And there we have it; credibility shattered. Even if the other team was without their main setter for most of the game, they were all experienced players who were clearly used to working together in a school that’s apparently strong at the sport. How does a patched together team that’s missing points as often as getting them manage to even come close let alone actually win? Fictional sports logic.
And after winning the adviser has some weird epiphany which goes on way too long to say very little and other than introducing a new character for next time nothing else really happens.
But at lest we keep setting new goals. First it was get into the gym, then the practice game, and now some other tournament with the dangling possibility of nationals.
A couple of spoilers below so if you care who wins the matches maybe watch the episode first. That and I really went over my 100 words this week. Oops.
From the start this episode is a bit off. We get a fairly long recap of what happened last week and then we have a musical interlude while Smith goes about his morning business. None of this is bad. The recap reinforces a fairly significant turning point in the series and while the musical interlude is a bit strange and the animation during it (particularly the fridge sequence) isn’t the best, it allows a smooth transition into the first half of this episode which is narrated by Smith.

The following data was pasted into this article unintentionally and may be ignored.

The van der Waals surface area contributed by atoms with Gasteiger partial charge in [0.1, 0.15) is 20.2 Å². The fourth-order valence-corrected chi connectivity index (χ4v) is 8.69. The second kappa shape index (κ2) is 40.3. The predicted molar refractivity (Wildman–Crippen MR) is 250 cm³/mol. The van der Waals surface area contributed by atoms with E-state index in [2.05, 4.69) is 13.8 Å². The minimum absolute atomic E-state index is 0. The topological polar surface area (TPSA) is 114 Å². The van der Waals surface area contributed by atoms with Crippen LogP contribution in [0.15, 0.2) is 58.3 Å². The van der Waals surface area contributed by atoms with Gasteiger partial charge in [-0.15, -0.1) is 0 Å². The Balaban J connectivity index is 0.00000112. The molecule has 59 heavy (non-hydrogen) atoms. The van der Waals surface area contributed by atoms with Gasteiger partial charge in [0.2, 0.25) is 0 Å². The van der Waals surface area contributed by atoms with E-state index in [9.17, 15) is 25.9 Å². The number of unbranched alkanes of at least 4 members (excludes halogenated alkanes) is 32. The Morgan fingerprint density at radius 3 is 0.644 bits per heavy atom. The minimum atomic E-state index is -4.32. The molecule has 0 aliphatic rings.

From this we see that Rei has in fact been deep in preparation for his upcoming matches and we also get to see Smith’s frustration that Rei is clearly not even considering that he might win against Gotou. Which, from a narrative point of view, even the audience isn’t considering that possibility.
The match between Gotou and Smith is actually given a decent amount of screen time and as much as Rei sees Gotou as a villain, and some of what we’ve seen and heard about him suggests he isn’t a pleasant person, while playing against Smith we see the professional that he is. Including offering a calm critique at the end of where Smith went wrong.
We then get another recap of last week before we switch to Rei’s perspective as he approaches his own match against a character I cannot remember the name of but he’s the older brother of Nikaido, maybe. That bit was a little unclear. This match we don’t see the end of but it is clear Rei is struggling so I’m really looking forward to the continuation next week.
Once again the visual metaphors in this show (while not in any way subtle) are really quite impressive and continue to convey the appropriate mood and tone to the audience and make what might otherwise be a fairly dry viewing experience quite immersive.
March Comes in Like a Lion is available on Crunchyroll.
Another match and another visit with the sisters. While I find Kiriyama’s commentary interesting and I still feel this is one of the better shows of the season, this episode didn’t do a lot (and that is the general problem with slice of life). There was a lot about the characters, though little that we didn’t already know or couldn’t have guessed, and pretty much nothing really happened. Probably the one point I latched onto in this episode was Rei Kiriyama actually wanting to win his match.
Before it felt like he wasn’t that interested in winning but when push came to shove this week, he didn’t want to lose. It kind of made him feel a little more connected to the world than I’d previously thought because before he just seemed to be drifting through his life and winning just kind of happened rather than being something he actually tried to accomplish.